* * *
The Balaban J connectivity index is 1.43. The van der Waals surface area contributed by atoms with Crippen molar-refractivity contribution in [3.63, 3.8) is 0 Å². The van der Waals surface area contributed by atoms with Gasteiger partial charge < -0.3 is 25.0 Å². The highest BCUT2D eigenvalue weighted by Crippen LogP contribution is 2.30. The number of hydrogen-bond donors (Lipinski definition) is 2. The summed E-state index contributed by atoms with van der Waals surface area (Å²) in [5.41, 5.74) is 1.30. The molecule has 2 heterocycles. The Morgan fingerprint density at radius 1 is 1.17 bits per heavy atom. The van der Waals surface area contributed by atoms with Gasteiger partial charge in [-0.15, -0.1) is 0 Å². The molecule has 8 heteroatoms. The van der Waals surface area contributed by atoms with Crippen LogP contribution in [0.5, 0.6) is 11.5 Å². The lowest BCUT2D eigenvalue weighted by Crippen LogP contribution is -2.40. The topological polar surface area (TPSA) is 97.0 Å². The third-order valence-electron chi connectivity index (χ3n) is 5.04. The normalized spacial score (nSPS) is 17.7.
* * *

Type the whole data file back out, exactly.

The Balaban J connectivity index is 1.43. The van der Waals surface area contributed by atoms with Crippen molar-refractivity contribution in [3.63, 3.8) is 0 Å². The van der Waals surface area contributed by atoms with Gasteiger partial charge < -0.3 is 25.0 Å². The highest BCUT2D eigenvalue weighted by Crippen LogP contribution is 2.30. The number of hydrogen-bond donors (Lipinski definition) is 2. The summed E-state index contributed by atoms with van der Waals surface area (Å²) in [5.41, 5.74) is 1.30. The molecule has 2 heterocycles. The Morgan fingerprint density at radius 1 is 1.17 bits per heavy atom. The van der Waals surface area contributed by atoms with Gasteiger partial charge in [-0.15, -0.1) is 0 Å². The molecule has 8 heteroatoms. The van der Waals surface area contributed by atoms with Crippen LogP contribution in [0.5, 0.6) is 11.5 Å². The lowest BCUT2D eigenvalue weighted by Crippen LogP contribution is -2.40. The topological polar surface area (TPSA) is 97.0 Å². The third-order valence-electron chi connectivity index (χ3n) is 5.04. The normalized spacial score (nSPS) is 17.7.